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What is a Hydraulic Jump?

Controlling the flow of water is one of the
fundamental objectives of modern infrastructure, from flooding rivers to irrigation canals,
stormwater drainage facilities to aqueducts, and even the spillways of dams. So, engineers need to be able to predict how
water will behave in order to design structures that manage or control it. And fluids don’t always behave the way you’d
expect. Hey, I’m Grady, and this is Practical Engineering. On today’s episode, we’re talking about
one of the most interesting phenomena in open-channel flow: the hydraulic jump. This video is sponsored by Nord VPN. Feel safe online: anywhere, anytime. More on that later. Fluid dynamics might sound as complicated
as rocket science, but unlike rockets, you probably already have some intuitions about
how water flows. The study of how water with a free surface
behaves, that is not confined within a pipe, is known as open channel hydraulics. This field is especially useful in civil engineering
where structures can’t usually be tested at scale. We can’t build a dam, cause a flood to see
how well the spillway works, and then rebuild it if the performance isn’t up to standards. Instead, engineers need to be able to predict
how how well hydraulic structures will perform before they’re ever constructed. This is the definition of engineering: to
take theoretical knowledge of science and physics (in this case fluid dynamics), and
apply that information to make decisions about the real world. One of the most important parameters in fluid
dynamics is velocity, or how quickly the water flows. Sometimes velocity is a good thing, like when
you’re trying to move a lot of water quickly, for example in a flood. Sometimes velocity is a bad thing, like if
you’re trying to avoid erosion. Either way, it’s almost always a key criterion
when designing hydraulic structures. But the velocity of flow isn’t the only
velocity that’s important in fluid dynamics. We also care about the velocity of waves or
how quickly pressure disturbances in a fluid can travel. If the flow velocity is exactly equal to the
wave speed, we call the flow critical. But it’s more likely that these two velocities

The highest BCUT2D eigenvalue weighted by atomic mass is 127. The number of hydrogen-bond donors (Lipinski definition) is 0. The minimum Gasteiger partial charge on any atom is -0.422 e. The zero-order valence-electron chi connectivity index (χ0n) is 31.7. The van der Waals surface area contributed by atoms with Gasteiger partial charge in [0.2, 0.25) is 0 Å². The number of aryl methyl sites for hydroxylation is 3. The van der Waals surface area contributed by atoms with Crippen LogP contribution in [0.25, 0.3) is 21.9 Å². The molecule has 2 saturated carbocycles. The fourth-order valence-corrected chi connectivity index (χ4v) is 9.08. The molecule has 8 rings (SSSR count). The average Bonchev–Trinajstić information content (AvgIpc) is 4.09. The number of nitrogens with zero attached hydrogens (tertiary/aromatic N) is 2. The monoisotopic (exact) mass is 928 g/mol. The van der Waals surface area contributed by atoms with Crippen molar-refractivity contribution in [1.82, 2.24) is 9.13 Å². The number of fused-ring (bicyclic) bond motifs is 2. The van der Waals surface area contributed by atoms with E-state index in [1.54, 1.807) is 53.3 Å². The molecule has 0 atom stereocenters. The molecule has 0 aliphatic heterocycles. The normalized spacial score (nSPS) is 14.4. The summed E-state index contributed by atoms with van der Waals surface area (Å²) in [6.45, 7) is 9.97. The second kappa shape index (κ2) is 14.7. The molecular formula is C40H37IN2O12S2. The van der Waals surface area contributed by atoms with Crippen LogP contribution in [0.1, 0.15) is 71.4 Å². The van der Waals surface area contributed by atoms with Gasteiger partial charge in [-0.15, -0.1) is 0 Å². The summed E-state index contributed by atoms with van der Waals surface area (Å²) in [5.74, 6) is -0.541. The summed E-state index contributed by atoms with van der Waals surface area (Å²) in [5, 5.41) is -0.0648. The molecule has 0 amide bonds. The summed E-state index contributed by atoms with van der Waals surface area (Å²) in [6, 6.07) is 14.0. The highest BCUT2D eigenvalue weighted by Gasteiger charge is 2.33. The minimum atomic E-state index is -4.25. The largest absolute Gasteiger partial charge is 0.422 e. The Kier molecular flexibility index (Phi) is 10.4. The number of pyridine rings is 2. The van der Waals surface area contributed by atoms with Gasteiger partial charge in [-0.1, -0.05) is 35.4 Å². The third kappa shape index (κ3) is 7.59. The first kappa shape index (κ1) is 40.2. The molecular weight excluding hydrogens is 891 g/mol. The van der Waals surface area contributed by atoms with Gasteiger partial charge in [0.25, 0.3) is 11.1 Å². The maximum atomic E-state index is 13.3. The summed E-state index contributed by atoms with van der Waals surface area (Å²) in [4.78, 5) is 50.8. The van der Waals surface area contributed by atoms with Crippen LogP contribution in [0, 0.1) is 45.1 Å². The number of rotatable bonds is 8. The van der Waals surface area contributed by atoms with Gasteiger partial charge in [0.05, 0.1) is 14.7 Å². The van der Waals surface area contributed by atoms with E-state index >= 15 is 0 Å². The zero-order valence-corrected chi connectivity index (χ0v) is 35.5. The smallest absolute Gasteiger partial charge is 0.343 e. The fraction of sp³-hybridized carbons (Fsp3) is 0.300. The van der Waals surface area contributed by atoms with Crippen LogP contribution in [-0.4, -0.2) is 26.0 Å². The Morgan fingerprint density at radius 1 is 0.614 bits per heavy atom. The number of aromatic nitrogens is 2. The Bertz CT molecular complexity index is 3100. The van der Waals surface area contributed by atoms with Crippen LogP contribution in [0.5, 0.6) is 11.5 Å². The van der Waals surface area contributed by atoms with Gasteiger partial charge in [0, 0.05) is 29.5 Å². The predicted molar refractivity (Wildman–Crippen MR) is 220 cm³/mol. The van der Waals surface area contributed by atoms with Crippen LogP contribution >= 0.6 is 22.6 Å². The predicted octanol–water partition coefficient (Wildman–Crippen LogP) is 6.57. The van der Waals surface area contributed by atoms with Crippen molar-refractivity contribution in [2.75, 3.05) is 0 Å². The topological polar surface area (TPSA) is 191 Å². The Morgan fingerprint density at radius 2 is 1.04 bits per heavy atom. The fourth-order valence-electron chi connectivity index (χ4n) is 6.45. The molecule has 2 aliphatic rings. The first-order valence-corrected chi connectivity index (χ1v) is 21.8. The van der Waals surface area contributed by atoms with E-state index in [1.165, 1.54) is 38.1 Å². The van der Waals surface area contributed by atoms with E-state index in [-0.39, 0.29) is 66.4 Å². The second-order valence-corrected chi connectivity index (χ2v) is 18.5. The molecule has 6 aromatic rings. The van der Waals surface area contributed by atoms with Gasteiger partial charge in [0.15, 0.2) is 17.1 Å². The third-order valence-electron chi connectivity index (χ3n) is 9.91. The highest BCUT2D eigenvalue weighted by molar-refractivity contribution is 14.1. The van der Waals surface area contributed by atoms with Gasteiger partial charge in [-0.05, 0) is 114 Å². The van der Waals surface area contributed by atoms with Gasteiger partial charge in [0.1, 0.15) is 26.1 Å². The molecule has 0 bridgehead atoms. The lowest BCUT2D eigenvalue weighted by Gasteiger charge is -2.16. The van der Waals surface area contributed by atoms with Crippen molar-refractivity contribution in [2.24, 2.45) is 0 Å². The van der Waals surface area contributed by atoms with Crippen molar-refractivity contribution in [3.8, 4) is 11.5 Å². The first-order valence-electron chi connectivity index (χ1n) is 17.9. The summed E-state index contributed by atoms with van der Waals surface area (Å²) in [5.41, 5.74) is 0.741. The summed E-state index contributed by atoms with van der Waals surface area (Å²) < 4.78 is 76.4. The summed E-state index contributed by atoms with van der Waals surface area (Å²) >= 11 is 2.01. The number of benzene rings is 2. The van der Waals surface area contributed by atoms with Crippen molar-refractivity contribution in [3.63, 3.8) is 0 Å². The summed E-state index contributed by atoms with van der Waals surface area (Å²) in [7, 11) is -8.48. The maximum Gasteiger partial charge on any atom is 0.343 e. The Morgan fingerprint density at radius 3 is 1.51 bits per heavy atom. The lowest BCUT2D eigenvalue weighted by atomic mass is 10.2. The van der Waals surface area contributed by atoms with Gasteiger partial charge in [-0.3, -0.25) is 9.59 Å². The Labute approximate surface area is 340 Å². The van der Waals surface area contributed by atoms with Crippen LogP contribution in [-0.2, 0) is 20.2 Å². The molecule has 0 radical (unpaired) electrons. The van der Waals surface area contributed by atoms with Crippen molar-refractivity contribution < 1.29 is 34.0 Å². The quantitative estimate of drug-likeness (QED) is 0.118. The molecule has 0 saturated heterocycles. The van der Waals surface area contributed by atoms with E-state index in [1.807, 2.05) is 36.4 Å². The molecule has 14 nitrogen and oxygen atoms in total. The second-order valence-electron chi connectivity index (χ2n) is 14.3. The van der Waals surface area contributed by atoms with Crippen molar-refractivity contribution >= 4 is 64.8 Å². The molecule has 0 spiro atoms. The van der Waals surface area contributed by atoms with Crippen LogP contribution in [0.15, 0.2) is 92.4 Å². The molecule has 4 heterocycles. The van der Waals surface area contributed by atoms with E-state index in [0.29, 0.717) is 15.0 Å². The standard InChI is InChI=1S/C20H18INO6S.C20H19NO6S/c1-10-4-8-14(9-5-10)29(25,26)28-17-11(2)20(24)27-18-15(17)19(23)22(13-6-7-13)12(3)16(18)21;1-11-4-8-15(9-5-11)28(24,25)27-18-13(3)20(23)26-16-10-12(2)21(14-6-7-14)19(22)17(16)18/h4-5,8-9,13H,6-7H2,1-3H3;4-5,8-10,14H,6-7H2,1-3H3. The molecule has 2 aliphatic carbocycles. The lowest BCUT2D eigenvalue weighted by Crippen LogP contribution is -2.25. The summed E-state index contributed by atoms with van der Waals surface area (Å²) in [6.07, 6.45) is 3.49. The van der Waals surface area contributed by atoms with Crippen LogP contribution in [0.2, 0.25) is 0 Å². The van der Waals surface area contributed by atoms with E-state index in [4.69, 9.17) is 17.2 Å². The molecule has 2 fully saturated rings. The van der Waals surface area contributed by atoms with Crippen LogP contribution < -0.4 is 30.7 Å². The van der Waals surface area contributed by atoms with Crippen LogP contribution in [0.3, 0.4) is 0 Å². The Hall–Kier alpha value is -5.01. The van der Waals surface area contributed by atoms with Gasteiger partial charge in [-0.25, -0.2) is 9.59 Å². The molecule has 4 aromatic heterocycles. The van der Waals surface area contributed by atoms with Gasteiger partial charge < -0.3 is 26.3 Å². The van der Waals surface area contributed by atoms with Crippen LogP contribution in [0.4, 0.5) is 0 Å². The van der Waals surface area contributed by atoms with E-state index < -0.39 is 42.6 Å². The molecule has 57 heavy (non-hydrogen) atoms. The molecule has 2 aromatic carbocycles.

are different. Slow, tranquil flow conditions are called
subcritical. In this case, the wave speed is faster than
the flow velocity. You can see that the waves can travel against
the flow direction. Because of this, the depth is controlled by
downstream conditions. You can see that anything I do upstream isn’t
changing the depth of this flow. Fast moving flow is called supercritical. In this case, the flow velocity is faster
than the wave speed. You can see that waves aren’t able to propagate
upstream. Supercritical flow is controlled on the upstream
side, so nothing I do downstream affects the depth of the supercritical flow above. A flow profile can naturally transition from
subcritical to supercritical (that is from slow to fast), for example if a channel changes
to a steeper slope or a cliff. Many types of flow measurement devices rely
on forcing a flow to transition from sub- to supercritical because there will be a unique
relationship between flow rate and depth for a given geometry. Maybe we’ll talk more about flow measurement
in a future video. But, when flow transitions the other direction
– when a fast-moving supercritical flow transitions to a more tranquil subcritical condition – something
much more interesting happens: a hydraulic jump. The classic demonstration of a hydraulic jump
can be seen at the bottom of your sink. Open the faucet and watch how the flow behaves. You can see the fast moving water right as
the flow hits the sink and the abrupt transition of the hydraulic jump to a slower moving flow. But the sink demo isn’t the best example
because it happens due to surface tension, not gravity. Plus it’s kind of a boring. So I built this flume in my garage to give
you a better look at the hydraulics. If I open the upstream gate by just a little
bit, I can create supercritical flow in the flume. Now, if I obstruct the area downstream, I
can force the flow to transition into subcritical. Right where the flow transitions, you can
clearly see the hydraulic jump. This phenomenon happens naturally in certain
locations. Steep mountain streams often have supercritical
flow crashing into rocks and changing slopes, creating whitewater and turbulence and the